Even if you’re a huge star, you’re not always safe outside. When the orbit of a star three times heavier than ours brought it too close to a supermassive black hole, the black hole’s gravity tore out the star’s entrails and scattered them across a cosmic crime scene.
Nearly a decade ago, this tidal disruption phenomenon attracted the attention of scientists not only because of its enormity, but also because the carnage occurred relatively close to Earth, “just” 290 million light-years away. It’s also because it happened. The phenomenon, called ASASSN-14li, was almost mistaken for a supernova when it was discovered in 2014. Since then, even closer tidal disruption events have been discovered, but ASASSN-14li continues to attract the attention of astronomers. That’s because the star involved may be one of the largest, if not the largest, known to have been swallowed by a black hole. Now, new forensic analysis of the case reveals even more about this famous victim.
Although ASASSN-14li’s approach and the cause of the star’s death were already known, the research team needed to think like a space coroner to determine the star’s size. For this they relied on the following data: NASA’s Chandra and ESA’s XMM-Newton X-ray telescope. When a star is torn apart by the black hole’s gravity, the strength of the force heats up the star’s remains so much that a flare occurs. Such flares can be observed not only in visible and ultraviolet light, but also in X-rays.
During a flare, the black hole’s accretion disk pulls in gas from the collapsing star incredibly quickly, and energy is also released in the process. Chandra and her XMM-Newton observed this when the event was first discovered. Detections of such rapid accretion are rare because most stars annihilated by black holes tend to be smaller and therefore contain less gas.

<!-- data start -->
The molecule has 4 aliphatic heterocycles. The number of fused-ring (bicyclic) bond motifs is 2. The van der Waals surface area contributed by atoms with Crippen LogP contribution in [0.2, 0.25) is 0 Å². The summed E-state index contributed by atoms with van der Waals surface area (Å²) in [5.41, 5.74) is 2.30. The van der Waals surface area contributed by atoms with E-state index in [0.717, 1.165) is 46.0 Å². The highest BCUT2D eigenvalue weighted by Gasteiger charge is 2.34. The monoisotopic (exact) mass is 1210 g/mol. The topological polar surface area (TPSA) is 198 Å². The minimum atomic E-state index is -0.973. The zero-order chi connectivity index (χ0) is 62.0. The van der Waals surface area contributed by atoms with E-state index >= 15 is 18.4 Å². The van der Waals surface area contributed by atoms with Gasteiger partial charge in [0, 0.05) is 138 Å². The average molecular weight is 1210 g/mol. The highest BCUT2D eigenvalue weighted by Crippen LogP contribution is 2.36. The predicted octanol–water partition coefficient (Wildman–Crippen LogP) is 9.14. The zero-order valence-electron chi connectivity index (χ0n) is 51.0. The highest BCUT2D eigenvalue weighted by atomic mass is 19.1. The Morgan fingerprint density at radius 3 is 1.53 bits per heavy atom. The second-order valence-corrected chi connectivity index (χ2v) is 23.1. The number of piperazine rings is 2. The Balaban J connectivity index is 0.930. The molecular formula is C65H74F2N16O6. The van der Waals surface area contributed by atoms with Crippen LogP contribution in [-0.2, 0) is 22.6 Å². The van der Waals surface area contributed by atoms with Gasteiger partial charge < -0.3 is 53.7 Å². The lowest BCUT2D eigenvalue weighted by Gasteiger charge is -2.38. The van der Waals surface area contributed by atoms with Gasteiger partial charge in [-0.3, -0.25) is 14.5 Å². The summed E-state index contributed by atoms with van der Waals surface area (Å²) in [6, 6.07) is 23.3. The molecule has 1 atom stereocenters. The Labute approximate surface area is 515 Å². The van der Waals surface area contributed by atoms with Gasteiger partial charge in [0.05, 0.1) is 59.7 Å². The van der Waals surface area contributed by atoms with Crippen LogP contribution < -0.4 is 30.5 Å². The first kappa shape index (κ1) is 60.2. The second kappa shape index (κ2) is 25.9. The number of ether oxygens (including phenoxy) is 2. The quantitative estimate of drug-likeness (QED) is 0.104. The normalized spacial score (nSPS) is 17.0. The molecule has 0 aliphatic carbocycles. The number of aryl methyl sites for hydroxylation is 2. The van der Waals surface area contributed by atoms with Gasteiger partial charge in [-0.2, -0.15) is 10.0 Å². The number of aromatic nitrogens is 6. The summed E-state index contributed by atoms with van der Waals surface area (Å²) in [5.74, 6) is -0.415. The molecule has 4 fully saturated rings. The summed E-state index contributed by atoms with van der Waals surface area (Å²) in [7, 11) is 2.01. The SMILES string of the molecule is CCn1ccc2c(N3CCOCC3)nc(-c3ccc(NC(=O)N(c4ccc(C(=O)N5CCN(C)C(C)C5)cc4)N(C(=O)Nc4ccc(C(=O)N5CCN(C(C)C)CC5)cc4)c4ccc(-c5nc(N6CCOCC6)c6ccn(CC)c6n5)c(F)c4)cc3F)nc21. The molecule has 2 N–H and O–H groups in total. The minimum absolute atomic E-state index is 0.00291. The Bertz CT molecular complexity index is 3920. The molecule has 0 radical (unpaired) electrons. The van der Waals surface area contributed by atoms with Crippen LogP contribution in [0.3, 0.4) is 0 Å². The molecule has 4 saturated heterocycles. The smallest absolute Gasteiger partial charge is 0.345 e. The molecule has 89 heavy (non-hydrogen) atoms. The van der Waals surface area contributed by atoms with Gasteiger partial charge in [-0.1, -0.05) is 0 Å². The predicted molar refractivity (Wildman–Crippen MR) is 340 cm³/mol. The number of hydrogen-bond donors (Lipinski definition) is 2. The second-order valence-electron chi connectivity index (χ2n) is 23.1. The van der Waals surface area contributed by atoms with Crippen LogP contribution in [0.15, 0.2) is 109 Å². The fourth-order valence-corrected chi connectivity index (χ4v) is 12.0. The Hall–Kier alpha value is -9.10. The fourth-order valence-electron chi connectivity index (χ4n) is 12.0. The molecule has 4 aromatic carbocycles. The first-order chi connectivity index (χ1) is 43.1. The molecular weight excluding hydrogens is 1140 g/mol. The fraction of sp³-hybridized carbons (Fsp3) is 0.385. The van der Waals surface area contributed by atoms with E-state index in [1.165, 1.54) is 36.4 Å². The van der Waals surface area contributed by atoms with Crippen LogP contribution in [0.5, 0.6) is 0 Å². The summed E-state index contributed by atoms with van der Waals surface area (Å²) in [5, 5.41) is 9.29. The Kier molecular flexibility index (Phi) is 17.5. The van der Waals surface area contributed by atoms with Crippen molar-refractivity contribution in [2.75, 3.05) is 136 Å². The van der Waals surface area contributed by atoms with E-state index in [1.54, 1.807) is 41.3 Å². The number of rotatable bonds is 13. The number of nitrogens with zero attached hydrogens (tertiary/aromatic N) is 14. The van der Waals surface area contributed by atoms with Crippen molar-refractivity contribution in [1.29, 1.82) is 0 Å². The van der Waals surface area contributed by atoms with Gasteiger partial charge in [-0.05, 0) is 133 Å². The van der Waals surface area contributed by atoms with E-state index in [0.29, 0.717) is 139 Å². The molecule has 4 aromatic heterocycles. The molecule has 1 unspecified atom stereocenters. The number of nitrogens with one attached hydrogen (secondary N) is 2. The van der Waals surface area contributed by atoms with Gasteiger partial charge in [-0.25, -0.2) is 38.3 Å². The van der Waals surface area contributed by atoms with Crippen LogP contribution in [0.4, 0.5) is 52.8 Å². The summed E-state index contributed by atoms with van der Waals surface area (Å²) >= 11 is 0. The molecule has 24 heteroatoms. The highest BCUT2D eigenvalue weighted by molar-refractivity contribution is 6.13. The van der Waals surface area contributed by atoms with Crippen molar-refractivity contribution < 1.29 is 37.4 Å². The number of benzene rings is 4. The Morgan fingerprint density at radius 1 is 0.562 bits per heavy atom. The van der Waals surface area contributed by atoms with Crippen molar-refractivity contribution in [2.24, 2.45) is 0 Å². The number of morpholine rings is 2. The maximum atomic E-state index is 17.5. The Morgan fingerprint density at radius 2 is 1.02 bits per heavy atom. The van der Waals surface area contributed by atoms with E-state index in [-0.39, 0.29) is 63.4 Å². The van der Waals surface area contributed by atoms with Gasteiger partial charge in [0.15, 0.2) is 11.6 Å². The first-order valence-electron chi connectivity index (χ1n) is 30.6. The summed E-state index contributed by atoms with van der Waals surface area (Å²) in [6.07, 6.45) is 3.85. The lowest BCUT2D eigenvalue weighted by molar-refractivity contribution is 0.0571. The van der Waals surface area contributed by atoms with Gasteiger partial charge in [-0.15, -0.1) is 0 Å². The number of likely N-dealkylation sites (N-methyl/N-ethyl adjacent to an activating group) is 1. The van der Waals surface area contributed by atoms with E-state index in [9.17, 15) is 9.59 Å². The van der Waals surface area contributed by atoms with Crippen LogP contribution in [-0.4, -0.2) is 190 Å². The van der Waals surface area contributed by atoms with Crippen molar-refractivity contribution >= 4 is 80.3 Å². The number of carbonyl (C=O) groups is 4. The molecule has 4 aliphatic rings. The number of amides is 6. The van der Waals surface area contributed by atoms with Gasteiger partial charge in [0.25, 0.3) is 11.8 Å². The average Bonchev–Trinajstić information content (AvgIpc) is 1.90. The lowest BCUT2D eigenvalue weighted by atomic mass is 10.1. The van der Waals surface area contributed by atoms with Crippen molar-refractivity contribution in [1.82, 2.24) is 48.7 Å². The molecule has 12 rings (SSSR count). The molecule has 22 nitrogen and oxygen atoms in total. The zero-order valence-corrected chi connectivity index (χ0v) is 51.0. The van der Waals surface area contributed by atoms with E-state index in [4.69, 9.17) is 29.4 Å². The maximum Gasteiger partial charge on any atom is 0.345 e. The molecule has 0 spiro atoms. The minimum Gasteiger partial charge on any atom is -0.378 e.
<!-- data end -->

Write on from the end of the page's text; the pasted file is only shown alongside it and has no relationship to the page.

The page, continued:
By observing this phenomenon at X-ray wavelengths, telescopes were able to detect the carbon and nitrogen ejected into the black hole’s accretion disk. How much nitrogen was present compared to carbon helps scientists figure out a star’s mass when comparing that amount to the levels of the element in the Sun. Massive stars contain more nitrogen than carbon, so how they merge Converts hydrogen into heavier elements.
Previous simulations of tidal disruption events like ASASSN-14Li were unable to show whether the nitrogen and carbon that ended up in the black hole’s accretion disk came from high-mass stars. The research team could not rule out that possibility. Black holes are eating low-mass stars that have already shed their outer layers of matter.
Determining whether a massive star really met its end in ASASSN-14li is similar to reviewing DNA evidence from a crime scene, except with elements instead of genes. The gas in the black hole’s accretion disk contained nitrogen levels up to 100 times higher than the Sun’s and much lower carbon levels (only about 40 percent of that found in the Sun). This suggests that the black hole gutted a star with about three times the mass of the Sun.
Ramírez-Ruiz and his team believe that the gas observed by Chandra and XMM Newton’s X-ray vision suggests that the gas in the black hole’s accretion disk may be from just one star, due to the extreme ratio of nitrogen to carbon. He suggested that this indicates that it is most likely that It is difficult to find combinations of stars that produce similar ratios.
“ASASSN-14li is exciting because one of the most difficult things about tidal disruption is being able to measure the mass of an unlucky star, as we have done here,” said one of the paper’s authors. said Enrico Ramirez Ruiz, an astrophysicist at the University of California, Santa Cruz. Research at NASA press release.
ASASSN-14li now sets a precedent on which to base the search for larger stars destroyed by black holes. Its mass is similar to the mass of stars in star clusters near our galaxy’s supermassive black hole, Sagittarius A*. If star clusters in other galaxies are located in similar locations to supermassive black holes, tidal disruption events involving massive stars may occur more frequently than previously thought. However, a forensic investigation is required.
Astrophysical Journal Letters, 2023. DOI: 10.3847/2041-8213/ace03c